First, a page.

Caregivers often encounter unexpected crises and need to make complex medical decisions on a moment’s notice for the loved ones under our care. Difficult questions can continue to weigh on you when you most need to rest. Your mind keeps wandering back to a jungle of gloom and doom.
I was having one of those less than perfect days recently, so I sat down for a quick cup of tea. What I needed was something to lift my spirits.
Leafing through the day’s newspaper looking for anything that would inspire me or make me laugh, I came across a very brief article about ways to stay upbeat when you may not feel so positive.
Realize that your mind’s job is to keep you safe, not happy.
In other words, your mind naturally looks for things that could go wrong so that you can protect yourself. All this time, I had been thinking that there was something wrong with me for worrying.
It turns out that I’m not alone. Everyone needs to control their thoughts to remain positive.
Here are some tips and techniques that I have gathered over the past few years to help a caregiver with little time and lots of responsibilities stay on the sunny side of the street.
1.Make time for activities that give you enjoyment. Even a few minutes to enjoy a cup of tea or take a brisk walk can rejuvenate you. But, be careful about reading the newspaper or watching TV. Too much of today’s news fuels anxiety.
2. When you are feeling tense or fearful, stop and take a deep breath and exhale slowly. Are you clenching your jaw or squeezing your shoulders? Breathe slowly a few more times to relax.
3. Do you have a fear lurking in the corner of your mind that you keep trying to push down but it keeps coming back?
I have lived a long life and had many troubles, most of which never happened. — Mark Twain
Recognize that many of your fears are unfounded. We scare ourselves by imagining negative outcomes that will never happen.
There are many techniques for overcoming fear. One of my favorites is to imagine I’m holding a large chalkboard eraser. I stretch my arm up to the top of the image in my mind and begin to mentally sweep back and forth with my arm as if I was erasing chalk from the board. (Use a white board if that’s more familiar to you.)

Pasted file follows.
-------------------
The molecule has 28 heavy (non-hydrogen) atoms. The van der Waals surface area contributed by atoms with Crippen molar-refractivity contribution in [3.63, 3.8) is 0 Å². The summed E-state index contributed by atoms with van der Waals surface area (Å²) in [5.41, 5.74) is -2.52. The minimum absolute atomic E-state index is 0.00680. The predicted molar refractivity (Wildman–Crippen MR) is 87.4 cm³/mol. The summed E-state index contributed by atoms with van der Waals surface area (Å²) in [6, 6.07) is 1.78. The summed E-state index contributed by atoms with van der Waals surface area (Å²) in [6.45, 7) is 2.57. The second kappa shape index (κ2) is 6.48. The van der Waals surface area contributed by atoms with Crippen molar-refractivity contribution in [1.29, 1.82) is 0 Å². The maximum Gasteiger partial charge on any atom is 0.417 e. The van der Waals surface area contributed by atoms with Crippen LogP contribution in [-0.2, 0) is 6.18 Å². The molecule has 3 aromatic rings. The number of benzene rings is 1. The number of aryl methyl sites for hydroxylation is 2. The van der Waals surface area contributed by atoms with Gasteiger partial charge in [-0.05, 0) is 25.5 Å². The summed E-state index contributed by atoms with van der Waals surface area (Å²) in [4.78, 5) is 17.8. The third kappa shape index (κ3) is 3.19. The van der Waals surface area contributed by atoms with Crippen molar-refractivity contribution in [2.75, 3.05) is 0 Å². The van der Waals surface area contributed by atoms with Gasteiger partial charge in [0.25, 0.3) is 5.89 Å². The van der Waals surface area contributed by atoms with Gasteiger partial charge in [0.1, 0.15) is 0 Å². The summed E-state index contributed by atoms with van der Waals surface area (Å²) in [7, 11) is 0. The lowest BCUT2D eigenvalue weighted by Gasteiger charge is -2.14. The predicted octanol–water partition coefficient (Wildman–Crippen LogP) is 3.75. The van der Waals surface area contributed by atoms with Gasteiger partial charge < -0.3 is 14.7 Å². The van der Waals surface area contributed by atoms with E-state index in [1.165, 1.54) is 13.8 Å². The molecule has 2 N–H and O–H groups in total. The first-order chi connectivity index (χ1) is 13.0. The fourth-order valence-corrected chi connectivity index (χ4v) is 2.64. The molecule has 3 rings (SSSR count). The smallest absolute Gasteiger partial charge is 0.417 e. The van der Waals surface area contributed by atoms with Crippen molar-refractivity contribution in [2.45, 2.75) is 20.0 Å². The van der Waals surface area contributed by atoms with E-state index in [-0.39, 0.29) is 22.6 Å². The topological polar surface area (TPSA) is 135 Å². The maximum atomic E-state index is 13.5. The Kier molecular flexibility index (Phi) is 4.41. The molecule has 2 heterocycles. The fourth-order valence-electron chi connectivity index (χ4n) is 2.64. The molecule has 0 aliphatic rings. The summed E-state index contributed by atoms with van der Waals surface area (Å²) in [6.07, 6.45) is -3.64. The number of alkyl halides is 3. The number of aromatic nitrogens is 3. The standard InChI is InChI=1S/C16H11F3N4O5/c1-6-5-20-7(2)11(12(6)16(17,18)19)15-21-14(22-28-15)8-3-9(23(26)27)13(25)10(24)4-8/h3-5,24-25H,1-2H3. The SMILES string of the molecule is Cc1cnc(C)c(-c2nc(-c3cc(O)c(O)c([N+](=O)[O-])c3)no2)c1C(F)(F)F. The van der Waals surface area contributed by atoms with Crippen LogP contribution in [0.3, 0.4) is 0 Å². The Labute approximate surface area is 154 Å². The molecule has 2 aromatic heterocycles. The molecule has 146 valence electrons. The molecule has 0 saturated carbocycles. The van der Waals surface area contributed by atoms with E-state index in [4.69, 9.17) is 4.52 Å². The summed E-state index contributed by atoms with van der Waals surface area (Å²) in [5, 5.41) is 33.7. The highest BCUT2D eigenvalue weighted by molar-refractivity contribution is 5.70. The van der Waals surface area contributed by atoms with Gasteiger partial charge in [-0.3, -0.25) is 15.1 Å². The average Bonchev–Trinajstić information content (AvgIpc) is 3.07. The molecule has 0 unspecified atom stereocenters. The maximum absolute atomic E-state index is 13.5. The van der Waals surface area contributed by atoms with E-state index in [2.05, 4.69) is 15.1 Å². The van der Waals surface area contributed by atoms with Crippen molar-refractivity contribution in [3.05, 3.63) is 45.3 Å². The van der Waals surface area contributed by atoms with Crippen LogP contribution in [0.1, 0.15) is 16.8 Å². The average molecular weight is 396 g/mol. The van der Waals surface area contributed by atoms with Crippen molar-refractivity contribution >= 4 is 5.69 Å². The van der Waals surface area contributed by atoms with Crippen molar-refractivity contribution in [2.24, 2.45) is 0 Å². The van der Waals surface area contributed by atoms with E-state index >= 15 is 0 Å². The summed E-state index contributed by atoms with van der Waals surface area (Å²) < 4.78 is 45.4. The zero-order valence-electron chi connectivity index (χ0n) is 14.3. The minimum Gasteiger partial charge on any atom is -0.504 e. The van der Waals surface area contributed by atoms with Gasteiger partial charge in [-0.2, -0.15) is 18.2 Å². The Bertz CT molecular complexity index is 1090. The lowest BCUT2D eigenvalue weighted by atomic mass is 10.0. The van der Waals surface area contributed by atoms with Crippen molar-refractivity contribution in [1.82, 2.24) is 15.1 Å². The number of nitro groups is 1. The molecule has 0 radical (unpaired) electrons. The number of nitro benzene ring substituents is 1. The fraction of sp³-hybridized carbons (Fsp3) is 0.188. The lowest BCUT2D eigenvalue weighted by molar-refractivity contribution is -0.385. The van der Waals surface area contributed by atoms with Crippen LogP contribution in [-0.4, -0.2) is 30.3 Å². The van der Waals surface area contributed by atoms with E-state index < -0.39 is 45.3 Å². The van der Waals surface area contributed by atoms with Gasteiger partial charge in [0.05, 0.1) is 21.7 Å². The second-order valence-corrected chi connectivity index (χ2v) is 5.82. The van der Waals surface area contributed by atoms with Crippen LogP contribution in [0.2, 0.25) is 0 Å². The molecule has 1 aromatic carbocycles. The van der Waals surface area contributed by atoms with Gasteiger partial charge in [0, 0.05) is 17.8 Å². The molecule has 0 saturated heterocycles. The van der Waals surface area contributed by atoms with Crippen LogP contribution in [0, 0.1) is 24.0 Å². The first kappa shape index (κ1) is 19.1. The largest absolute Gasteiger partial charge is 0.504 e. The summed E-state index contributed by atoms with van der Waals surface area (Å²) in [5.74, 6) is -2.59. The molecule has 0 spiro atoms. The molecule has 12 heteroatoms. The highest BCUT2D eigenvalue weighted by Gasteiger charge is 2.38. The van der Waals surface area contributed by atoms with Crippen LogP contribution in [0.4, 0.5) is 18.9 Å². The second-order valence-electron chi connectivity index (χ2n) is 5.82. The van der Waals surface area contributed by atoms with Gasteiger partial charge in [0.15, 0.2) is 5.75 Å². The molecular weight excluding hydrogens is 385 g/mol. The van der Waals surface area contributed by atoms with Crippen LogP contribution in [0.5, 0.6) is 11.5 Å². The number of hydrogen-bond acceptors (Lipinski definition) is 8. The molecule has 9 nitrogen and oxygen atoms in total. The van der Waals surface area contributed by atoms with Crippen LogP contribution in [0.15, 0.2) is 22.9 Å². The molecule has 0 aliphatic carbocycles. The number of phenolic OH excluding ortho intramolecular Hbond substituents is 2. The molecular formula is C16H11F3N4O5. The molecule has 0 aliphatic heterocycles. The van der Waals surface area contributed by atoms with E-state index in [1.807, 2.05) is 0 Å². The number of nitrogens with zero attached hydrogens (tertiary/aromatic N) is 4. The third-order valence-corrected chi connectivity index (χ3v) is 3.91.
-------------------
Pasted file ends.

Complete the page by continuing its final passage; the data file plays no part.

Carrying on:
In my mind’s eye, I watch the negative image disappear. My negative feelings also begin to slide away. By the time I am done erasing the image, my tight stomach is gone.
Then, construct a positive image to replace the fear.
If I’m worried about another person’s reaction, I visualize that person reacting positively to what I have just told them. We work out any differences and part company, happy that each of our needs were met.
Another approach is to remember a time that you triumphed in the face of fear.
New experiences always feel a little scary. By remembering how you managed to get past your fear and succeed the last time, you set the stage to do it again. Feel that glow of triumph again. You CAN do whatever it is you have to do.
Callahan’s technique has been acknowledged by a number of highly regarded professionals (Jack Canfield, Deepak Chopra, Joe Vitale) for its effectiveness. Another name for it is Emotional Freedom Technique (EFT). And, the technique can be used for pain and disease management, too. It is easy to do anywhere.
5. Practice gratitude every day. Make a list of 10 (or more!) things in your life for which you are grateful. They can be people like your family, things like your car or personal attributes like being in good health. Review this list first thing in the morning and right before bed. The law of attraction dictates that we get more of whatever we focus our minds on. By counting our blessings each morning and evening, we set the stage to receive even more. If you only have time to try one of these tips, try this one for a week. You will notice a happy difference.
Do you have a mental wellness tip not mentioned here? Please leave a comment to share it with others.
Oh, and thanks for taking the time out of your busy day to read this post!